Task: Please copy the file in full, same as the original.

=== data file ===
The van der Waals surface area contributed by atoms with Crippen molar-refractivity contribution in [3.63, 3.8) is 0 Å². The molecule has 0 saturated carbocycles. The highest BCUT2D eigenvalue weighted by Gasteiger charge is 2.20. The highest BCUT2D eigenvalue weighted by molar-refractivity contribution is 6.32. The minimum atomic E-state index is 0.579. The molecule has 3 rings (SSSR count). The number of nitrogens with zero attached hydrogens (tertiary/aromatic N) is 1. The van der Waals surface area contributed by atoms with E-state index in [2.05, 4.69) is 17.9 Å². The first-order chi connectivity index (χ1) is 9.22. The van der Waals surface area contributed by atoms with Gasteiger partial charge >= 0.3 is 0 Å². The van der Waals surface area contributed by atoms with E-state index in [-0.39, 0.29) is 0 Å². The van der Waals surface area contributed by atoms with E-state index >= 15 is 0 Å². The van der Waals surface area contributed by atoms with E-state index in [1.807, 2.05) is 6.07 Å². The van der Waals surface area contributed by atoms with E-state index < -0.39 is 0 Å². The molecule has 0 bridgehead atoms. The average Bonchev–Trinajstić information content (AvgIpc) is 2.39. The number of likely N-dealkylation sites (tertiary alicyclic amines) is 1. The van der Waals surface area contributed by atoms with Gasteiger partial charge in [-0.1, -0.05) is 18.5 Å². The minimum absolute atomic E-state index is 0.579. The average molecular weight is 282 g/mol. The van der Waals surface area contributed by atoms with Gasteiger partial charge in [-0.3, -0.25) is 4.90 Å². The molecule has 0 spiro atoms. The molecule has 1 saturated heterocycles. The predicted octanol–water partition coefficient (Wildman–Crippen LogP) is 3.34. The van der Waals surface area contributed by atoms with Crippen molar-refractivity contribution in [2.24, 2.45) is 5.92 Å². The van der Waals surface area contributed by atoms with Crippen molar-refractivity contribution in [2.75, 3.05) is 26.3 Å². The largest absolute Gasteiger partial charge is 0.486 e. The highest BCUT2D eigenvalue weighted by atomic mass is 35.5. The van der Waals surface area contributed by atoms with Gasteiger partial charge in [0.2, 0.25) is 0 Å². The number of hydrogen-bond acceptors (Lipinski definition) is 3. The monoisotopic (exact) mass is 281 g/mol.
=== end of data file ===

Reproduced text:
The van der Waals surface area contributed by atoms with Crippen molar-refractivity contribution in [3.63, 3.8) is 0 Å². The molecule has 0 saturated carbocycles. The highest BCUT2D eigenvalue weighted by Gasteiger charge is 2.20. The highest BCUT2D eigenvalue weighted by molar-refractivity contribution is 6.32. The minimum atomic E-state index is 0.579. The molecule has 3 rings (SSSR count). The number of nitrogens with zero attached hydrogens (tertiary/aromatic N) is 1. The van der Waals surface area contributed by atoms with E-state index in [2.05, 4.69) is 17.9 Å². The first-order chi connectivity index (χ1) is 9.22. The van der Waals surface area contributed by atoms with Gasteiger partial charge >= 0.3 is 0 Å². The van der Waals surface area contributed by atoms with E-state index in [-0.39, 0.29) is 0 Å². The van der Waals surface area contributed by atoms with E-state index >= 15 is 0 Å². The van der Waals surface area contributed by atoms with E-state index in [1.807, 2.05) is 6.07 Å². The van der Waals surface area contributed by atoms with E-state index < -0.39 is 0 Å². The molecule has 0 bridgehead atoms. The average Bonchev–Trinajstić information content (AvgIpc) is 2.39. The number of likely N-dealkylation sites (tertiary alicyclic amines) is 1. The van der Waals surface area contributed by atoms with Gasteiger partial charge in [-0.1, -0.05) is 18.5 Å². The minimum absolute atomic E-state index is 0.579. The average molecular weight is 282 g/mol. The van der Waals surface area contributed by atoms with Gasteiger partial charge in [-0.3, -0.25) is 4.90 Å². The molecule has 0 spiro atoms. The molecule has 1 saturated heterocycles. The predicted octanol–water partition coefficient (Wildman–Crippen LogP) is 3.34. The van der Waals surface area contributed by atoms with Crippen molar-refractivity contribution in [2.24, 2.45) is 5.92 Å². The van der Waals surface area contributed by atoms with Crippen molar-refractivity contribution in [2.75, 3.05) is 26.3 Å². The largest absolute Gasteiger partial charge is 0.486 e. The highest BCUT2D eigenvalue weighted by atomic mass is 35.5. The van der Waals surface area contributed by atoms with Gasteiger partial charge in [0.2, 0.25) is 0 Å². The number of hydrogen-bond acceptors (Lipinski definition) is 3. The monoisotopic (exact) mass is 281 g/mol.